The FTSE has had a rather miserable start to the new week, opening lower despite Asian shares hitting a new historic high overnight following an impressive close in the US on Friday. After a strong two week run, European bourses were looking more than a little tired.
There was little doubt what was dragging the FTSE lower and weighing on sentiment this morning as British construction and services firm Carillion goes into liquidation. The firm is over 200 years old and employees around 43,000 worldwide, including 20,000 in the UK. Rumours over the health of the constructor, which is used extensively by the government winning many construction contracts for the UK public sector service, have been rife for a while.
It has been more than surprising, possibly even negligent that the UK government continued to dish out contracts to Carillion even though their future has looked uncertain for some time. Over £2 billion worth of government contracts were handed to Carillion during the time that the firm gave three profit warnings. This screams negligence on the behalf of the government and is a costly mistake that the UK government can ill afford.
The government refused to bail -out the firm, which had over £1.5 billion in debt and the banks refused to rescue the construction giant at the 11th hour. As a result of the compulsory liquidation thousands of jobs as risk and potentially public services could be impacted. This is yet another huge embarrassment for the UK government, which appears to be moving from mishap to mishap.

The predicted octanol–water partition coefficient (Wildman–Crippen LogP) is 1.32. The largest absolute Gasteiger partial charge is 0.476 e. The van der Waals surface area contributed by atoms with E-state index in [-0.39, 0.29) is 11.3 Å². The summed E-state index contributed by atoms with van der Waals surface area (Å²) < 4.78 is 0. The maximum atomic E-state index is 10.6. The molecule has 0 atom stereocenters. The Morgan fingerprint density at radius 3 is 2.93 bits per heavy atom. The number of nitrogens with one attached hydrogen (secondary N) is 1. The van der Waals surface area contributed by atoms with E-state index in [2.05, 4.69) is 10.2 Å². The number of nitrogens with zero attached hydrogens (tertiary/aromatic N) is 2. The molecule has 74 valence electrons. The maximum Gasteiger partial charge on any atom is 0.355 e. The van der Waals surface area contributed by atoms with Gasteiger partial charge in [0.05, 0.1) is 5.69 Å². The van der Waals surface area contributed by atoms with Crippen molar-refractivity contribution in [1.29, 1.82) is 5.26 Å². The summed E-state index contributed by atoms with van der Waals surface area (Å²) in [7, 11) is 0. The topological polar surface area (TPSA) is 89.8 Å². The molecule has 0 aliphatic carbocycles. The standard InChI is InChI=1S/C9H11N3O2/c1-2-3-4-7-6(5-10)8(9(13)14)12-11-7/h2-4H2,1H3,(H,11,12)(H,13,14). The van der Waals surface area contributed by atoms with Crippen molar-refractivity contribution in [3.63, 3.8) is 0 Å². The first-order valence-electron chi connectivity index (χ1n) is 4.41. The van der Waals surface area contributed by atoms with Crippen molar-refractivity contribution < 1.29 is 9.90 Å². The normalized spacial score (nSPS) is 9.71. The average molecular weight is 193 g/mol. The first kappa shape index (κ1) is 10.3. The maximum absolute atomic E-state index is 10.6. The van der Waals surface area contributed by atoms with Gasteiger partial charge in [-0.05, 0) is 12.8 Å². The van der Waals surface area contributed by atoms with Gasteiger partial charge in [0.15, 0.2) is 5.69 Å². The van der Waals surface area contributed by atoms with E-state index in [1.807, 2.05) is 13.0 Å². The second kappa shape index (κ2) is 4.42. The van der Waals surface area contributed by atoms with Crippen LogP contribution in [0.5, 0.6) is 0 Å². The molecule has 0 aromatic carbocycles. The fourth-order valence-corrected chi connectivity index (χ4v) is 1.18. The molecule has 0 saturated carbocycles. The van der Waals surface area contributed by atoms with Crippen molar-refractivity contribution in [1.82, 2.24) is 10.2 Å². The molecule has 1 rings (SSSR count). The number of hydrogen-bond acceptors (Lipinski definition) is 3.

Whilst the government has promised to continue paying Carillion workers to ensure pubic services delivered by Carillion continue to operate, they need to make sure they get a grasp on the unfolding situation quickly. will be a very costly mistake made by the government as they could be paying maintenance contract workers providing public services for some time. The very fact that Carillion have gone into liquidation rather than administration scream volumes over the state of the financials at the firm; there were no assets to sell so no administration.
The knock-on effect on the broader economy could be large, given that the potential number of job losses are in the thousands. Whilst trading in Carillion has been suspended, sector peers such as Kier Group, Balfour Betty, Serco and Interserve are trading higher, on the assumption of picking up some of the contracts being left behind by Carillion.
Pound charges higher versus dollar
Despite the potential negative impact on the broader UK economy, the impact has been confined to the stock market. The pound continues to rally hard versus the dollar as investors continue to cheer support of soft Brexit rumours from Spain and Holland and as investors look ahead to UK inflation data tomorrow.